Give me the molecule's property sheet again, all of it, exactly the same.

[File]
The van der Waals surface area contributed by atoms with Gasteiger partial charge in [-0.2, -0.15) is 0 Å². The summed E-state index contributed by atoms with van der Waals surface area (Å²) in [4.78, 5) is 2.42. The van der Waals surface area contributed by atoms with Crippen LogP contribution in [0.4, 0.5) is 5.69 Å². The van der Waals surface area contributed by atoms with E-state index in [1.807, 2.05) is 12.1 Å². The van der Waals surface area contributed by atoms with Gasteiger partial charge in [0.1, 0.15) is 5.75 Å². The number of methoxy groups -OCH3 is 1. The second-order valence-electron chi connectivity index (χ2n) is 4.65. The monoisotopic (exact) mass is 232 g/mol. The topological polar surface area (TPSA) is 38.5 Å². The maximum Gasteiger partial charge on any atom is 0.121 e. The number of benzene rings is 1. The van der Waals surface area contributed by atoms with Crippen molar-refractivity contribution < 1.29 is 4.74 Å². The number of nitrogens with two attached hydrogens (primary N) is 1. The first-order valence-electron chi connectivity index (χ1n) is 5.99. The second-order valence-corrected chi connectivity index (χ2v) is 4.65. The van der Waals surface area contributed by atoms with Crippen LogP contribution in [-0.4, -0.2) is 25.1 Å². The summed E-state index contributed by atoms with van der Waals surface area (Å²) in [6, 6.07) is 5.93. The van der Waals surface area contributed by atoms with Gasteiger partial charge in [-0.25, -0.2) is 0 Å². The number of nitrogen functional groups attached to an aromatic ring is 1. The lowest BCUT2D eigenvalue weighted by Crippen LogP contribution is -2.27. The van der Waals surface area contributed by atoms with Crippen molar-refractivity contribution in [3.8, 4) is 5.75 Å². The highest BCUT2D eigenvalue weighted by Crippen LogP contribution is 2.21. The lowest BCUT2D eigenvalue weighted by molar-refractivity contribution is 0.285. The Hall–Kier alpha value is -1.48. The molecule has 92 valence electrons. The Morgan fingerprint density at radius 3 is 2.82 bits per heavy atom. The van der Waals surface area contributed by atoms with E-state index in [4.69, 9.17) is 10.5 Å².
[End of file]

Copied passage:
The van der Waals surface area contributed by atoms with Gasteiger partial charge in [-0.2, -0.15) is 0 Å². The summed E-state index contributed by atoms with van der Waals surface area (Å²) in [4.78, 5) is 2.42. The van der Waals surface area contributed by atoms with Crippen LogP contribution in [0.4, 0.5) is 5.69 Å². The van der Waals surface area contributed by atoms with E-state index in [1.807, 2.05) is 12.1 Å². The van der Waals surface area contributed by atoms with Gasteiger partial charge in [0.1, 0.15) is 5.75 Å². The number of methoxy groups -OCH3 is 1. The second-order valence-electron chi connectivity index (χ2n) is 4.65. The monoisotopic (exact) mass is 232 g/mol. The topological polar surface area (TPSA) is 38.5 Å². The maximum Gasteiger partial charge on any atom is 0.121 e. The number of benzene rings is 1. The van der Waals surface area contributed by atoms with Crippen molar-refractivity contribution < 1.29 is 4.74 Å². The number of nitrogens with two attached hydrogens (primary N) is 1. The first-order valence-electron chi connectivity index (χ1n) is 5.99. The second-order valence-corrected chi connectivity index (χ2v) is 4.65. The van der Waals surface area contributed by atoms with Crippen LogP contribution in [-0.4, -0.2) is 25.1 Å². The summed E-state index contributed by atoms with van der Waals surface area (Å²) in [6, 6.07) is 5.93. The van der Waals surface area contributed by atoms with Gasteiger partial charge in [-0.25, -0.2) is 0 Å². The number of nitrogen functional groups attached to an aromatic ring is 1. The lowest BCUT2D eigenvalue weighted by Crippen LogP contribution is -2.27. The van der Waals surface area contributed by atoms with Crippen molar-refractivity contribution in [3.8, 4) is 5.75 Å². The highest BCUT2D eigenvalue weighted by Crippen LogP contribution is 2.21. The lowest BCUT2D eigenvalue weighted by molar-refractivity contribution is 0.285. The Hall–Kier alpha value is -1.48. The molecule has 92 valence electrons. The Morgan fingerprint density at radius 3 is 2.82 bits per heavy atom. The van der Waals surface area contributed by atoms with E-state index in [4.69, 9.17) is 10.5 Å².